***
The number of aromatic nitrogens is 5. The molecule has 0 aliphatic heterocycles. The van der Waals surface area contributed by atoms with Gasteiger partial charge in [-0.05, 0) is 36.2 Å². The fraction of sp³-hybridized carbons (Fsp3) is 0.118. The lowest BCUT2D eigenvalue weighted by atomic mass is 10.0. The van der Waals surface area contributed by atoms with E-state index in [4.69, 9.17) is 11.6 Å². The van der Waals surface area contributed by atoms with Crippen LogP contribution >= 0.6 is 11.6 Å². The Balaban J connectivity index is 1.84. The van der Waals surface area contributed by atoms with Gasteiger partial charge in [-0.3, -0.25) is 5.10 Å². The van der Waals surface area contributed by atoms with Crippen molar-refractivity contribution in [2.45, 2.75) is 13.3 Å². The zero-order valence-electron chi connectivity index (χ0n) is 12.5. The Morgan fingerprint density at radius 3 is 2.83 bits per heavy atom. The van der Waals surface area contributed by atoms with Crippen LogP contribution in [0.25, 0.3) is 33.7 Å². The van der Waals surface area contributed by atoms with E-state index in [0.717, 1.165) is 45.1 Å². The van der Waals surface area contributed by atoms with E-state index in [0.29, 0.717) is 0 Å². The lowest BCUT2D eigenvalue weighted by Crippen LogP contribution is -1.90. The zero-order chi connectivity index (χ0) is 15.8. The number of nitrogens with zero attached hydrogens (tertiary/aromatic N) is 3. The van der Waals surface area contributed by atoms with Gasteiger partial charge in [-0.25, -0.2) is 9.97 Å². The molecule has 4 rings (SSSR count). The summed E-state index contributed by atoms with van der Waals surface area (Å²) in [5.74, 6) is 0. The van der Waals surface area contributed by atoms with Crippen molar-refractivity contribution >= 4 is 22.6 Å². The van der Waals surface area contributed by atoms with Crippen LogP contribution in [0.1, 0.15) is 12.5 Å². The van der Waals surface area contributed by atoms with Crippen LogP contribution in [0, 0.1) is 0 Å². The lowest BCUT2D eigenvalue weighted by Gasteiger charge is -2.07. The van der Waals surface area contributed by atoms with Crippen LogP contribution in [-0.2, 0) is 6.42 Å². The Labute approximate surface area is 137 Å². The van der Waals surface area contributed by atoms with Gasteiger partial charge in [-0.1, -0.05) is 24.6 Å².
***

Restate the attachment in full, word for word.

The number of aromatic nitrogens is 5. The molecule has 0 aliphatic heterocycles. The van der Waals surface area contributed by atoms with Gasteiger partial charge in [-0.05, 0) is 36.2 Å². The fraction of sp³-hybridized carbons (Fsp3) is 0.118. The lowest BCUT2D eigenvalue weighted by atomic mass is 10.0. The van der Waals surface area contributed by atoms with E-state index in [4.69, 9.17) is 11.6 Å². The van der Waals surface area contributed by atoms with Crippen LogP contribution >= 0.6 is 11.6 Å². The Balaban J connectivity index is 1.84. The van der Waals surface area contributed by atoms with Gasteiger partial charge in [-0.3, -0.25) is 5.10 Å². The van der Waals surface area contributed by atoms with Crippen molar-refractivity contribution in [2.45, 2.75) is 13.3 Å². The zero-order valence-electron chi connectivity index (χ0n) is 12.5. The Morgan fingerprint density at radius 3 is 2.83 bits per heavy atom. The van der Waals surface area contributed by atoms with Crippen LogP contribution in [0.25, 0.3) is 33.7 Å². The van der Waals surface area contributed by atoms with E-state index in [0.717, 1.165) is 45.1 Å². The van der Waals surface area contributed by atoms with E-state index in [0.29, 0.717) is 0 Å². The lowest BCUT2D eigenvalue weighted by Crippen LogP contribution is -1.90. The zero-order chi connectivity index (χ0) is 15.8. The number of nitrogens with zero attached hydrogens (tertiary/aromatic N) is 3. The van der Waals surface area contributed by atoms with Gasteiger partial charge in [-0.25, -0.2) is 9.97 Å². The molecule has 4 rings (SSSR count). The summed E-state index contributed by atoms with van der Waals surface area (Å²) in [5.74, 6) is 0. The van der Waals surface area contributed by atoms with Crippen molar-refractivity contribution >= 4 is 22.6 Å². The van der Waals surface area contributed by atoms with Crippen LogP contribution in [0.1, 0.15) is 12.5 Å². The van der Waals surface area contributed by atoms with Crippen LogP contribution in [0, 0.1) is 0 Å². The lowest BCUT2D eigenvalue weighted by Gasteiger charge is -2.07. The van der Waals surface area contributed by atoms with Crippen LogP contribution in [-0.2, 0) is 6.42 Å². The Labute approximate surface area is 137 Å². The van der Waals surface area contributed by atoms with Gasteiger partial charge in [-0.1, -0.05) is 24.6 Å².